Computer Desk - Icon System Used to Reserve Conference Room

Market Analysis - Icon Performance Tracked by Athlete Data Management System

While the data collected can be helpful when developing a student success strategy, it can also be potentially problematic given the implications of tracking individual students wherever they go on campus.

Gray data challenges can even impact students’ post-graduation prospects. Consider the difficult position of athletic administrators determining whether to share a promising student athlete’s history of serious head injuries with professional league recruiters.

The use of gray data may conflict with campus privacy standards and notions of academic freedom. But with little to no formal guidance on these types of scenarios, institutions are often left to determine the ethical path forward on their own.

Building the Infrastructure for Data Governance

To meet this challenge head on, institutional standards, policies and guidelines should be collaboratively developed by a diverse and representative group of stakeholders with broad expertise in student privacy and data protection. This collaboration occurs within a well-defined governance structure, with clear roles and responsibilities, and defined outcomes.

To that end, over the last few years, there has been a marked increase in colleges and universities recruiting for chief privacy officers (CPOs) and instating campuswide privacy governance boards.

Chief Privacy Officers

Often relegated to a back-office role on the information security team, effective CPOs transcend this classification by becoming a visible campus ambassador, able to build positive working relationships with diverse stakeholders across all areas of the institution. When a CPO is allowed to be forward-facing, engaging the campus community and the public at large in a dynamic conversation about privacy, real progress can take place.

To be truly successful, these administrators need the tools and sponsorship to create practical guidelines and policies that can translate into daily practices and procedures.

But CPOs should not be the sole arbiters of an institution’s privacy policy. They must be willing and able to bring in other internal and external experts to help them make informed and educated decisions. At the same time, they must also be viewed as a valuable, accessible resource for stakeholders across the institution.

Privacy Governance Boards

With the goal of promoting a balance of perspectives from across the institution, formal privacy governance boards are essential to the ethical review and adjudication of complex information and data management matters. These committees are typically composed of a mix of knowledgeable faculty and administrators, while some integrate students as well.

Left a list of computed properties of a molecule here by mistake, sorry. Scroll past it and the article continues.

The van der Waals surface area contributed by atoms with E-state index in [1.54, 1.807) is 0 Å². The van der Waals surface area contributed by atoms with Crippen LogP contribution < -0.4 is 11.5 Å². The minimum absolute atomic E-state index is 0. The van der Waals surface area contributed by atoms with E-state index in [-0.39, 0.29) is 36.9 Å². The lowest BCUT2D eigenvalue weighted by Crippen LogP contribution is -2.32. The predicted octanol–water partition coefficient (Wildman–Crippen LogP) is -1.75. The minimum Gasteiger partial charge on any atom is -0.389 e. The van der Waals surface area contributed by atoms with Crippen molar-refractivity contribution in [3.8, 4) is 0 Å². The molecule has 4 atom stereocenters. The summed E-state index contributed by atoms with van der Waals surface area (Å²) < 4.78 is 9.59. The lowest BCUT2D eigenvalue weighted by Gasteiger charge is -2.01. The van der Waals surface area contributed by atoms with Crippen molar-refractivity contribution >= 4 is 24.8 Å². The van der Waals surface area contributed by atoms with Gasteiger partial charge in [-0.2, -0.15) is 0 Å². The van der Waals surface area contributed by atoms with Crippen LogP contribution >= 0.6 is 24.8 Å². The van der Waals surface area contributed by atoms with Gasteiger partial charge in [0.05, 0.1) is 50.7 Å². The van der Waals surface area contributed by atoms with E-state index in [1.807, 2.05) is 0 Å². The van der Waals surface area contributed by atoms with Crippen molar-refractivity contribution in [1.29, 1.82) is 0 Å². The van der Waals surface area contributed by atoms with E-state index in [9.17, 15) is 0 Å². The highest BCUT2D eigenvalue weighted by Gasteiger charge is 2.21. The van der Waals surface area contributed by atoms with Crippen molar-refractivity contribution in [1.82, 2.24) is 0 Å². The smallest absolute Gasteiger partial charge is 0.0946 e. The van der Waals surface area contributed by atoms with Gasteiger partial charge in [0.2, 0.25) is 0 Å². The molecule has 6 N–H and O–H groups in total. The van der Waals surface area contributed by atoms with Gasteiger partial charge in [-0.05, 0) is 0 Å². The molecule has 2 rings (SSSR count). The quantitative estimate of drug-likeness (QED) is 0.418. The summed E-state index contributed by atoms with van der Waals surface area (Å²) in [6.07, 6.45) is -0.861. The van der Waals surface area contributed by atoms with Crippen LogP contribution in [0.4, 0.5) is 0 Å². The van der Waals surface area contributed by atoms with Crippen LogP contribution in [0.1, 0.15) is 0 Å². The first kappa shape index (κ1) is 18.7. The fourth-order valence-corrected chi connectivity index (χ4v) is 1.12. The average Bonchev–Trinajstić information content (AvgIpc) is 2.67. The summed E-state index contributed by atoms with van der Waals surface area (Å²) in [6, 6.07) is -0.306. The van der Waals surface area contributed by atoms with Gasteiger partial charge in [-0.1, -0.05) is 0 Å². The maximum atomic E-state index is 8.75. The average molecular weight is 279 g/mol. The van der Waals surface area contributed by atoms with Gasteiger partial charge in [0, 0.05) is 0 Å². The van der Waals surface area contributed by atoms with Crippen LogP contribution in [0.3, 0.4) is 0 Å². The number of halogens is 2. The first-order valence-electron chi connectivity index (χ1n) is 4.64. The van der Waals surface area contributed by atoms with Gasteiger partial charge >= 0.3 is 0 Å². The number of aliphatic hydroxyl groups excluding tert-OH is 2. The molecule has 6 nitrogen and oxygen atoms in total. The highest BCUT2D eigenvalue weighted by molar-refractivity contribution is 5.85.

The University of California Los Angeles (UCLA) has its Board on Privacy And Data Protection, while the University of Chicago looks to its Data Stewardship Council for guidance.

In combination with an institution’s privacy office, these boards can help demystify the niche student privacy and data protection concerns inherent in the daily operations of colleges and universities.

The Future of Privacy in Higher Education

In the future, higher education leaders will continue to grapple with new challenges and gray areas regarding student privacy. In addition, there will likely be an upsurge in state legislation — with California’s Consumer Privacy Act leading the way (set to take effect January 1, 2020) — as well as increased rigor around enforcing existing federal laws like FERPA, the Health Insurance Portability and Accountability Act (HIPAA) and Europe’s General Data Protection Regulation (GDPR).

With an uptick in these formal regulations will come additional ambiguity as prevailing laws already contradict each other in some cases; some require the long-term storage of data while others mandate concepts like the GDPR’s “right to be forgotten,” wherein consumer information must be erased if requested.

Today, most institutions are just beginning to invest in the resources required to respond effectively to these developments. Privacy offices, while increasingly common in higher education, are still relatively rare. And those that are in place are often understaffed and mired in everyday activities, including breach response, contract reviews and compliance activities.

Likewise, data governance boards are increasing in number, yet many still struggle to make a significant impact on institutional policies. Driving consensus across a wide range of stakeholder groups is a difficult task, often pitting faculty against administration, but leaders have a moral, ethical and professional responsibility to find common ground for the greater good of the institution.

Forward-thinking institutions will embrace this new frontier in higher education by building a robust infrastructure to support ethical data usage, privacy education and innovation.


  • Think differently.
    In light of the many gray areas related to student privacy, consider whether the establishment of a privacy office and other governance constructs would help your institution navigate this ambiguity more effectively.
  • Plan differently.
    Ensure your governance structure supports diverse stakeholder participation in the review and adjudication of complex privacy matters.
  • Act differently.
    Empower your privacy office and/or data governance board to create supplemental guidance and policies to cover gray data concerns.